Citation: HortScience horts 45, 8; 10.21273/HORTSCI.45.8.1293

Cycas male cones are striking organs that add horticultural appeal (Fig. 2B). The genus Cycas differs from other cycad genera in having loosely arranged megasporophylls rather than a true female cone. Structure of the female reproductive structure varies among Cycas species with megasporophylls opening up in some species to eventually radiate out and then down from the stem apex (Fig. 2C) or remaining upright in other species to retain a globular shape (Fig. 2D). Both male cones and female structures are conspicuous, are important for taxonomic classifications, and add interest in any horticultural application.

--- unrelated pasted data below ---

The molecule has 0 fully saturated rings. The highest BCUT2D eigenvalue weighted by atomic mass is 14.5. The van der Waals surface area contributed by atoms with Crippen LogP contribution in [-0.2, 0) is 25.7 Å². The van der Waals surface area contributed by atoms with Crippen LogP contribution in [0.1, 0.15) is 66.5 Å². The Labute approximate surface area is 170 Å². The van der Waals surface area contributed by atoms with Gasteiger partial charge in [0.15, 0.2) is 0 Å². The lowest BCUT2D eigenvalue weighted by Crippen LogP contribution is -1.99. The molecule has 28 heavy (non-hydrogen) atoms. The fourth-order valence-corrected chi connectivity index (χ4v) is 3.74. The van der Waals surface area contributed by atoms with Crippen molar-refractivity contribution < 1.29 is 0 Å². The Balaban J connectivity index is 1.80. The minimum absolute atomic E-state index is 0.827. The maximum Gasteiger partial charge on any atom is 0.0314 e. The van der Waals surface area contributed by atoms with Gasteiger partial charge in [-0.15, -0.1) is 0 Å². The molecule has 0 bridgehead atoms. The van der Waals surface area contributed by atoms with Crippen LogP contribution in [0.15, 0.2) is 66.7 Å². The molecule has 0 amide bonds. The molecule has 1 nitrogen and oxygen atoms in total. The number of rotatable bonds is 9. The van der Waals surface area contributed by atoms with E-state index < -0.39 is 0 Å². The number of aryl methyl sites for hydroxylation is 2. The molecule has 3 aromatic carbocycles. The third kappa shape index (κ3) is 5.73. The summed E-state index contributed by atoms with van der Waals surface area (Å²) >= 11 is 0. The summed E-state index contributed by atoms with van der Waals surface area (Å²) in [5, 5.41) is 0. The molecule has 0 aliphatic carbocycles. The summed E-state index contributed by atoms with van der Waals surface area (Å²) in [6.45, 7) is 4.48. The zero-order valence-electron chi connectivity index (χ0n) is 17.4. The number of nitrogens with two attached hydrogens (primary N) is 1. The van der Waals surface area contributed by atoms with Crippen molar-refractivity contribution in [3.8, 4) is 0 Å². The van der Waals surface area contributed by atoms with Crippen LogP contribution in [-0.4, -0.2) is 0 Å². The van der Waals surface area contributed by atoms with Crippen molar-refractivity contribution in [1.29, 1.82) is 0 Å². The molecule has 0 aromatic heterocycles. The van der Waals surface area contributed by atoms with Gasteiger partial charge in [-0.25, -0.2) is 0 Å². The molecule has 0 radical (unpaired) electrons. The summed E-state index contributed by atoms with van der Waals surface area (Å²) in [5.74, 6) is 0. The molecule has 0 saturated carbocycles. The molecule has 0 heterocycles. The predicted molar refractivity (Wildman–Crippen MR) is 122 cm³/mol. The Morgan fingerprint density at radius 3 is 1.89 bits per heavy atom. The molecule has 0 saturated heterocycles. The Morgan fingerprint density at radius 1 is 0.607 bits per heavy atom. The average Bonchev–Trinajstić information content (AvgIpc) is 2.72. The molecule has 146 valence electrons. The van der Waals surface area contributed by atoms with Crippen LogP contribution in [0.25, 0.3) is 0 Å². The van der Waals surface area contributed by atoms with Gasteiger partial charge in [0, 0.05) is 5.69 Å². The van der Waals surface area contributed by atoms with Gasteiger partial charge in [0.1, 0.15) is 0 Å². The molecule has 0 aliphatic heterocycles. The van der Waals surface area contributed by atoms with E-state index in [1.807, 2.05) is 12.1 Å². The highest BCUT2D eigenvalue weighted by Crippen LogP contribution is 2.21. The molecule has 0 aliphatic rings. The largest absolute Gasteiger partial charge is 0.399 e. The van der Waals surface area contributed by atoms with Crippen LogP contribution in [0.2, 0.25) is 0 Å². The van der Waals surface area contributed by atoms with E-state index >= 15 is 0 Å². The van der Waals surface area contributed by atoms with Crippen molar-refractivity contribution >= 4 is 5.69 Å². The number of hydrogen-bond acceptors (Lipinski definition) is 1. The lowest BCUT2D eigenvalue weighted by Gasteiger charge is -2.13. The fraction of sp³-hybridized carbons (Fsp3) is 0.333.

More than half of the described cycad taxa are threatened or endangered (Donaldson, 2003), so very few studies have been conducted that require destructive sampling techniques. Of those that have been conducted, most of the focus has been on seedlings because they are relatively less valuable (Norstog and Nicholls, 1997). We recently studied the use of high-pressure stem injection of insecticides for use on six Cycas species to evaluate efficacy for control of Aulacaspis yasumatsui Takagi and resolve how the pachycaulous stem would respond to the treatment. We determined that the stem's succulent nature was highly susceptible to secondary infection whenever the protective external tissues were removed or the internal tissues were injured (Fisher et al., 2009).